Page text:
3. Improved Productivity and Throughput

WES features like travel optimization, mobile applications and integration with picking systems can help to streamline many different warehouse processes, providing productivity and throughput improvements throughout the facility.

A business’s WES can also help to coordinate automated systems and human workers, ensuring that both pickers and automated warehouse equipment work with — rather than against — each other.

The Future of Warehouse Management Software

The needs of warehouse managers are shifting quickly. As automation becomes more essential for effective warehouse management, WES solutions are both evolving and becoming a more common investment.

Over the next few years, WES solutions are likely to come with more features and integrations that help them bridge gaps in existing warehouse management technology stacks. 

It may become more common for a WES to offer integrations with business-level technology like an ERP, for example, helping to connect warehouse automation with high-level management solutions. 

WES solutions may also be designed to take full advantage of networked, internet-connected warehouse solutions, like IoT pick-to-light systems and networked autonomous robotics.

How a WES Can Transform Warehouse Management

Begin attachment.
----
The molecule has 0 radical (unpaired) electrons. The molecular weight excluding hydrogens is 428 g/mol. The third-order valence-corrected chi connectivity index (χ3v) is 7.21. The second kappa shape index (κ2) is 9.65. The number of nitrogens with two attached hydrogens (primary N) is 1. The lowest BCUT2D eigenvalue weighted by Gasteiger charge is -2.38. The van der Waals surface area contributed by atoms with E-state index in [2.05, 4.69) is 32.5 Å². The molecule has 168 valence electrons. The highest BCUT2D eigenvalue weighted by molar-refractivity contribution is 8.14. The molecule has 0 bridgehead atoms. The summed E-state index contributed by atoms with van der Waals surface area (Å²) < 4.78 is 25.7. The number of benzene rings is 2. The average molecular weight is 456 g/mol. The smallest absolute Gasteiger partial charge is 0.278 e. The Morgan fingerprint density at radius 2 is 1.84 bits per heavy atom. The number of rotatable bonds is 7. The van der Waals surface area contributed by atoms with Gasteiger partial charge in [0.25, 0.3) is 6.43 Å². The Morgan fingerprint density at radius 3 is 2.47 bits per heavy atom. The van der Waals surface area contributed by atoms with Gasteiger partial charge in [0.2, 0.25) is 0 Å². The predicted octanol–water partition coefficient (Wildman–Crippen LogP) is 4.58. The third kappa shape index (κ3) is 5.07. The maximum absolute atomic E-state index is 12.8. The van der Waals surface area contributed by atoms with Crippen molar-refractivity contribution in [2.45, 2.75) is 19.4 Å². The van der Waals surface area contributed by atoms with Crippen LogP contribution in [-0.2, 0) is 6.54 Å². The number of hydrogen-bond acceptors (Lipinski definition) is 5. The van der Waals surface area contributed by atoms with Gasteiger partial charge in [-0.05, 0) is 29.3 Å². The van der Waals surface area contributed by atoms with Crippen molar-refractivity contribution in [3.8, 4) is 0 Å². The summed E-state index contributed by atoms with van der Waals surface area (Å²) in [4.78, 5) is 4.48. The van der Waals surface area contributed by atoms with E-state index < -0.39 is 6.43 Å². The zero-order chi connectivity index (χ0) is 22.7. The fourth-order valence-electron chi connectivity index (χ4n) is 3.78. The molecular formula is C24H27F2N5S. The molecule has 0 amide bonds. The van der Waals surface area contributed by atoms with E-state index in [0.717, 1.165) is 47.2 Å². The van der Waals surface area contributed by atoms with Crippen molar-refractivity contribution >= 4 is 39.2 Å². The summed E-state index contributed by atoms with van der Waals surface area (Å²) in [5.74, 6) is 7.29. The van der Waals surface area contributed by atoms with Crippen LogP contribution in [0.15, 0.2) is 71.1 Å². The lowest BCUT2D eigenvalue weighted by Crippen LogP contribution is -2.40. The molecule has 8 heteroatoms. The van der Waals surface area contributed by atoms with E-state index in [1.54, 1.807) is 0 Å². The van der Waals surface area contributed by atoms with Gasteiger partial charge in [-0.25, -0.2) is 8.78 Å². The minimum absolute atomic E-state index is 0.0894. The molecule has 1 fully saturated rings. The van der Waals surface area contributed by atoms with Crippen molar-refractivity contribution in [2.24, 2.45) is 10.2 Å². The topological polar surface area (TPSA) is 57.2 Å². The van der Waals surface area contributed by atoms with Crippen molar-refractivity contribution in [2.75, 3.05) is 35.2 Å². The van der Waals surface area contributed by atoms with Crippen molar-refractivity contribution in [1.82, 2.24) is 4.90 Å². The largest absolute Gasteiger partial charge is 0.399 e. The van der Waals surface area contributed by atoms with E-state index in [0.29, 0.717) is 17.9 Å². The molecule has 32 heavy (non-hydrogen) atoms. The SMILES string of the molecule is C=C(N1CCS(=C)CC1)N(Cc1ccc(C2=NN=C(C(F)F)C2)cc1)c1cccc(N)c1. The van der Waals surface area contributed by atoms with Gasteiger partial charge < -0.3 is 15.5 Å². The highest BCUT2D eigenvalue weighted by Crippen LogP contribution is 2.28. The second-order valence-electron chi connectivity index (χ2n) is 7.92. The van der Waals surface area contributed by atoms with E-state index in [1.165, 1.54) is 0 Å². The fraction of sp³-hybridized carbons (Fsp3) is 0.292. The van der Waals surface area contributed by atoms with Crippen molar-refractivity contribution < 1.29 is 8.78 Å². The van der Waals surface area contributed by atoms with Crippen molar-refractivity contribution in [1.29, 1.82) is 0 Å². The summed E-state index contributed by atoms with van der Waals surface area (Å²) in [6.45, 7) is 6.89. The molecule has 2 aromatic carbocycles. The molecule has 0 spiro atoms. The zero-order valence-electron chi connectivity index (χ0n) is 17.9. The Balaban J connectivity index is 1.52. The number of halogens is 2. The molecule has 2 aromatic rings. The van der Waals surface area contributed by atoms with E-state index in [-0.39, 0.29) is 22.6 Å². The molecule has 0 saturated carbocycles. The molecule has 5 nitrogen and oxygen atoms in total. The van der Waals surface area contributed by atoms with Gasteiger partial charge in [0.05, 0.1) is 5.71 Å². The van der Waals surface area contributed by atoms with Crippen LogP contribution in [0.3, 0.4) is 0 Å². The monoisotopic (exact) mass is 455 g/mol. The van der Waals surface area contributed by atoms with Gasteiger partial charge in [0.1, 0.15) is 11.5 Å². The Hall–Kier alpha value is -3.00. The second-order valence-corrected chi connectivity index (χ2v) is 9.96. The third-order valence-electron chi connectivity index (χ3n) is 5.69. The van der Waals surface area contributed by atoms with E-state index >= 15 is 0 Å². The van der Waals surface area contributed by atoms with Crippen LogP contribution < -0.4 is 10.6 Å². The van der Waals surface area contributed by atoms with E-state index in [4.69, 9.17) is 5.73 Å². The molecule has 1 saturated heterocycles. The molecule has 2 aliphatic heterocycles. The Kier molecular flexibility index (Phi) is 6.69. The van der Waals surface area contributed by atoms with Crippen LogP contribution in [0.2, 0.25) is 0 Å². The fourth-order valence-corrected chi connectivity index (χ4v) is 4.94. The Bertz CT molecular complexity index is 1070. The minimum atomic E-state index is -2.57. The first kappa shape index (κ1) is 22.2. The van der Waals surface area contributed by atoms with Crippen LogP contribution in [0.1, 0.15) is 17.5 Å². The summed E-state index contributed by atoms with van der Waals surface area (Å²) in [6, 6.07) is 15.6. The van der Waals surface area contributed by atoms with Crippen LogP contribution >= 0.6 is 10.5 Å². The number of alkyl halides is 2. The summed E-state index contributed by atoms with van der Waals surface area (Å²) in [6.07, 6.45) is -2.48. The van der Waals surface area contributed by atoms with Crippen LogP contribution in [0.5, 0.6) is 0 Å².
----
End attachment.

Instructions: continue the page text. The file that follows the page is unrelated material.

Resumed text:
The right technology can make warehouse management easier, more accurate and more efficient. Warehouse execution systems provide features common to both warehouse control and warehouse management systems. 

In practice, WES software can both streamline warehouse processes and provide managers with the information they need to make informed decisions.

As WES systems become more sophisticated, they’re likely to incorporate additional functionality from WMS and WCS, helping businesses to keep better track of warehouse operations with fewer solutions.

Revolutionized is reader-supported. When you buy through links on our site, we may earn an affiliate commision. Learn more here.


Emily Newton

Emily Newton is a technology and industrial journalist and the Editor in Chief of Revolutionized. She manages the sites publishing schedule, SEO optimization and content strategy. Emily enjoys writing and researching articles about how technology is changing every industry. When she isn't working, Emily enjoys playing video games or curling up with a good book.